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Apr 19, 2019

EU: No evidence of Kaspersky Spying Despite ‘Confirmed Malicious’ Classification


On April 16th, the European commission revealed that it has it possesses no evidence to support that Kaspersky software spies on users on behalf of the Russian government.

Mariya Gabriel, Bulgarian politician and European Commissioner for Digital Economy and Society, pointed out that the EU did not find any evidence of possible problems with the use of Kaspersky Lab products in a reply to multiple questions from the European parliament. She pointed out that the Commission pays close attention to the safety of IT products and devices.
The EU is an open market, and foreign manufacturers are allowed to enter the market in compliance with EU regulations. Besides, each member country also has the right to decide whether to exclude specific companies from entering the market on national security grounds.

This statement is an official answer to the question submitted by the Belgian European Parliament member Gerolf Annemans who asked the European Commission in March this year whether there is evidence to support that the Kaspersky product is labeled as malicious. He also quoted German, French and Belgian government statements to show that no evidence of any misconduct of the software is found.

In September 2017, a former employee of the National Security Agency (NSA) was sentenced for bringing a personal computer with confidential information home. The authorities suspected that Russian hackers used Kaspersky Lab installed on the former employee’s computer. Anti-virus software steals confidential information from the US government. Although Kaspersky denied it, the incident triggered a complete blockade of the United States, the ban on Kaspersky software, and subsequent follow-up by European countries such as Britain and Holland.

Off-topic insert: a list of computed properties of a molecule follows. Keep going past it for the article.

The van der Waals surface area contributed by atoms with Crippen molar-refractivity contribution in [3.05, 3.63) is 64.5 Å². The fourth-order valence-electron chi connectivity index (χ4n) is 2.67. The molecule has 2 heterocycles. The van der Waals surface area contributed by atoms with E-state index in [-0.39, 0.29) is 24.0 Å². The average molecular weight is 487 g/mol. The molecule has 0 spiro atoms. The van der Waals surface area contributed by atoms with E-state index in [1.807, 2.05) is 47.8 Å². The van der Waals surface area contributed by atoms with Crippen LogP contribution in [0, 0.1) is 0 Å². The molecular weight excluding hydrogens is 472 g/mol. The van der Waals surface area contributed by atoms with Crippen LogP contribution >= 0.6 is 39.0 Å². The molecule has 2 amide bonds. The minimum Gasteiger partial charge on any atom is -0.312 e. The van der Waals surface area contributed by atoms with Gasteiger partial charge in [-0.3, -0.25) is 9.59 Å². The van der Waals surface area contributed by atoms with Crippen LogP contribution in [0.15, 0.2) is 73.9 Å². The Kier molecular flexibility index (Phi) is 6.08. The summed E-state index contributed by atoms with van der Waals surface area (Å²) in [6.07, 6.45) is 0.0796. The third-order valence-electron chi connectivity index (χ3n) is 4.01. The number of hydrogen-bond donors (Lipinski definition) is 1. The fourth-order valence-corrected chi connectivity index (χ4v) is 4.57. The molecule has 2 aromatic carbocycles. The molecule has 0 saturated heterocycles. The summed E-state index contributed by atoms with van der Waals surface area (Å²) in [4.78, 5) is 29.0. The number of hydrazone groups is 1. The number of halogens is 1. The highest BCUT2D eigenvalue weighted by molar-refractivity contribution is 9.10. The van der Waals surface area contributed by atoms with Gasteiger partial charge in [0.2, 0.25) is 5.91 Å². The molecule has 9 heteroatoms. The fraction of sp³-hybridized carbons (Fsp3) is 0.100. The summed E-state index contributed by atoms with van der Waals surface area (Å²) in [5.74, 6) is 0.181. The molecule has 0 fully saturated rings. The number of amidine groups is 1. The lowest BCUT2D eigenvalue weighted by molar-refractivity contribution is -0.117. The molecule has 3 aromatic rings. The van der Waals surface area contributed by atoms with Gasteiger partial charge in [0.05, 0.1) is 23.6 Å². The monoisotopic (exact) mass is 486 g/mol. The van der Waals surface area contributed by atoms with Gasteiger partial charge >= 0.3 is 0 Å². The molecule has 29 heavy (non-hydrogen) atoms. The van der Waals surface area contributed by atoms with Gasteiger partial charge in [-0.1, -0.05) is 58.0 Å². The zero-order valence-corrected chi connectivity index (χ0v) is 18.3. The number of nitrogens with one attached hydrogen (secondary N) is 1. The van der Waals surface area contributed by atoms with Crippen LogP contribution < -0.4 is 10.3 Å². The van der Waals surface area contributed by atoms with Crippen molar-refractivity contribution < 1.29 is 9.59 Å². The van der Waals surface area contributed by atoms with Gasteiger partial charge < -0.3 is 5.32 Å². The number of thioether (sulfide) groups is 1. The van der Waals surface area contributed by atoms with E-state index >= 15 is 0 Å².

Last August, the European Parliament decided to ban “confirmed malicious” software such as Kaspersky Software. At that time, the anti-virus software company said that the decision of the European Parliament was “open arms to welcome cybercriminals to the door”, and also announced the end of cooperation with the EU police and the NoMoreRansom project.

“The Commission is not in possession of any evidence regarding potential issues related to the use of Kaspersky Lab products,” replied Mariya Gabriel, on behalf of the EU.

On behalf of the EU, Gabriel also pointed out that the Commission did not find any danger of this anti-virus engine software in April last year that after analysis by EU security experts. At that time, the European Commission also revealed that all units have the right to decide whether or not to Kaspersky products.

Published by Emerson L. Sullivan & last updated on April 19, 2019 1:41 am

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